14 hours to collect a corpse in Jakarta as Covid toll mounts

14 hours to collect a corpse in Jakarta as Covid toll mounts

Municipality workers wearing personal protective equipment (PPE) prepare to bury the coffin of a Covid-19 victim at a burial area provided by the government for the victims of the coronavirus disease, as the outbreak continues in Jakarta, Indonesia, on Monday. (Reuters photo)
Municipality workers wearing personal protective equipment (PPE) prepare to bury the coffin of a Covid-19 victim at a burial area provided by the government for the victims of the coronavirus disease, as the outbreak continues in Jakarta, Indonesia, on Monday. (Reuters photo)

JAKARTA: It took almost 14 hours to collect a Covid-19 corpse in Jakarta this week, police said, as the Indonesian capital scrambles to deal with a surge in coronavirus cases and deaths.

Police in the port area of Tanjung Priok said they responded on Monday to a call about a Covid-19 corpse, wrapped in a white shroud, left on the doorstep of a North Jakarta home.

Not authorised to handle coronavirus victims, officers called the local taskforce, but were told there would be a wait.

“That body was eighth in the queue because the Jakarta Covid-19 taskforce was handling other victims,” said Ghulam Pasaribu, Tanjung Priok Police chief.

The body, he said, was collected at 1.30am on Tuesday, more than 13 hours later.

It was one of 143 burials in Jakarta that day – the most since the pandemic began - according to Ivan Nurcahyo at Jakarta's parks department, which handles cemeteries and burials.

The same day in another part of town, a 69-year-old grandmother who tested positive had to take public transport to a hospital, after her family failed to find an ambulance, television station MetroTV said.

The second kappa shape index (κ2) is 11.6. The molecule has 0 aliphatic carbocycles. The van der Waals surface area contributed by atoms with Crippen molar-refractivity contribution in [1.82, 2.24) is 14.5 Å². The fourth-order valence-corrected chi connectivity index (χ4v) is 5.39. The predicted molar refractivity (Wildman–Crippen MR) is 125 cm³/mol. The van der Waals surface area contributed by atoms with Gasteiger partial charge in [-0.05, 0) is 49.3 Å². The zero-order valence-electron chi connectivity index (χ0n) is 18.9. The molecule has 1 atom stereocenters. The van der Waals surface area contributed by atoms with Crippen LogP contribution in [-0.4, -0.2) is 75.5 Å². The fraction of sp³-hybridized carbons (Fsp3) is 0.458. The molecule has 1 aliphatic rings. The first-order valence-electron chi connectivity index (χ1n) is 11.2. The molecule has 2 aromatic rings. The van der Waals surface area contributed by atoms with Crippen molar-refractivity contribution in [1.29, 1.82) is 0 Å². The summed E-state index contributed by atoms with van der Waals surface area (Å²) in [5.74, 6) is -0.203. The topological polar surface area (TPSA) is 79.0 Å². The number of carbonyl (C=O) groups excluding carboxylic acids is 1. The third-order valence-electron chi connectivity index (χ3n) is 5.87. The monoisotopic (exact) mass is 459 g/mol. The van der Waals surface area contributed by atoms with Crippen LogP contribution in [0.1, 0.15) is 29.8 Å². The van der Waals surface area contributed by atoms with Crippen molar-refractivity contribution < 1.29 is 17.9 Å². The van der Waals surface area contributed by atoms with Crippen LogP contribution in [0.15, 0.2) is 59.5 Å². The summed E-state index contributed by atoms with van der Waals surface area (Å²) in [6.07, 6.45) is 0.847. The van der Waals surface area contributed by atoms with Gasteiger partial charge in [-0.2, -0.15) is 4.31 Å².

The stories offer a window into the strains on Indonesia’s fragile healthcare system as case numbers and deaths mount.

Indonesia reported on Wednesday a record 15,308 new coronavirus infections, its coronavirus taskforce said.

The new cases brought the total to 2,033,421. It also reported 303 new Covid-19 deaths, taking overall fatalities to 55,594. Although the highest in the region, the true figures are likely far higher.

Public health experts attribute the spike to increased mobility over the Muslim Eid Al-Fitr holiday, and the spread of the highly contagious Delta variant.

More than 100 cases of the Delta variant have been identified across the archipelago, with outbreaks in Java pushing hospital occupancy past 90% in some areas.

Despite being fully vaccinated, at least 10 doctors have died from the disease, according to the Indonesian Medical Association, while hundreds have tested positive.

In Jakarta, cases are also rising. On May 22, Jakarta reported 932 new cases, but that more than tripled to 3,221 on June 22, according to official data.

Beds at ICUs in 140 Covid-19 referral hospitals in Jakarta were 81% full on June 20, while isolation rooms were at 90% capacity, said Dr Sulung Mulia Putra, from the Jakarta health agency.

"We still have to face a difficult test because these past few days the Covid-19 pandemic has flared up again," President Joko Widodo said on Wednesday. "This disease does not discriminate." 

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